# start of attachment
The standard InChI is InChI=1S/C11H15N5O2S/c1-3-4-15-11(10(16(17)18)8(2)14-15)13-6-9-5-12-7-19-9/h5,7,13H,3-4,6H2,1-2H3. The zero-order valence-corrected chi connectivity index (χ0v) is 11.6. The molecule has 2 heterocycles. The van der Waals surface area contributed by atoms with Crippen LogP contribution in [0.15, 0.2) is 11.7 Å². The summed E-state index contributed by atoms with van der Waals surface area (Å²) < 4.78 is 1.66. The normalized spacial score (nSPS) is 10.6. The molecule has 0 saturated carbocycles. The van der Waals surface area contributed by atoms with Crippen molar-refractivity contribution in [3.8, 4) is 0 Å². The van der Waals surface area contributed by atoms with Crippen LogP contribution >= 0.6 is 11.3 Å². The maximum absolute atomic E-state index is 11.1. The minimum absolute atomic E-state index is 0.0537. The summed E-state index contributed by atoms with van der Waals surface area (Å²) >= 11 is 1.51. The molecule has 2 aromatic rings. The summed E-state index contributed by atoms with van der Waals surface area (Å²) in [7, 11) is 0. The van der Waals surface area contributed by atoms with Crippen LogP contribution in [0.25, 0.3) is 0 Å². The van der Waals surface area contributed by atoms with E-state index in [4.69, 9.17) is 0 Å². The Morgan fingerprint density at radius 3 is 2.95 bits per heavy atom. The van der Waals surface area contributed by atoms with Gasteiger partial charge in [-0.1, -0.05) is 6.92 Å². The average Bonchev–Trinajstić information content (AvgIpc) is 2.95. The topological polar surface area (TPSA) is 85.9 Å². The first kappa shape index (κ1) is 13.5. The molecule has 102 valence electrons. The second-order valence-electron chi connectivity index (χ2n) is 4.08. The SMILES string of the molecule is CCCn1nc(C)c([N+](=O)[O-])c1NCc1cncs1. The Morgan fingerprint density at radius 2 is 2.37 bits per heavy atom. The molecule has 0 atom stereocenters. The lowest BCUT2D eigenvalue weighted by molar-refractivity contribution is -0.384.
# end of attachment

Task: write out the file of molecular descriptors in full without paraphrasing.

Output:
The standard InChI is InChI=1S/C11H15N5O2S/c1-3-4-15-11(10(16(17)18)8(2)14-15)13-6-9-5-12-7-19-9/h5,7,13H,3-4,6H2,1-2H3. The zero-order valence-corrected chi connectivity index (χ0v) is 11.6. The molecule has 2 heterocycles. The van der Waals surface area contributed by atoms with Crippen LogP contribution in [0.15, 0.2) is 11.7 Å². The summed E-state index contributed by atoms with van der Waals surface area (Å²) < 4.78 is 1.66. The normalized spacial score (nSPS) is 10.6. The molecule has 0 saturated carbocycles. The van der Waals surface area contributed by atoms with Crippen molar-refractivity contribution in [3.8, 4) is 0 Å². The van der Waals surface area contributed by atoms with Crippen LogP contribution >= 0.6 is 11.3 Å². The maximum absolute atomic E-state index is 11.1. The minimum absolute atomic E-state index is 0.0537. The summed E-state index contributed by atoms with van der Waals surface area (Å²) >= 11 is 1.51. The molecule has 2 aromatic rings. The summed E-state index contributed by atoms with van der Waals surface area (Å²) in [7, 11) is 0. The van der Waals surface area contributed by atoms with Crippen LogP contribution in [0.25, 0.3) is 0 Å². The van der Waals surface area contributed by atoms with E-state index in [4.69, 9.17) is 0 Å². The Morgan fingerprint density at radius 3 is 2.95 bits per heavy atom. The van der Waals surface area contributed by atoms with Gasteiger partial charge in [-0.1, -0.05) is 6.92 Å². The average Bonchev–Trinajstić information content (AvgIpc) is 2.95. The topological polar surface area (TPSA) is 85.9 Å². The first kappa shape index (κ1) is 13.5. The molecule has 102 valence electrons. The second-order valence-electron chi connectivity index (χ2n) is 4.08. The SMILES string of the molecule is CCCn1nc(C)c([N+](=O)[O-])c1NCc1cncs1. The Morgan fingerprint density at radius 2 is 2.37 bits per heavy atom. The molecule has 0 atom stereocenters. The lowest BCUT2D eigenvalue weighted by molar-refractivity contribution is -0.384.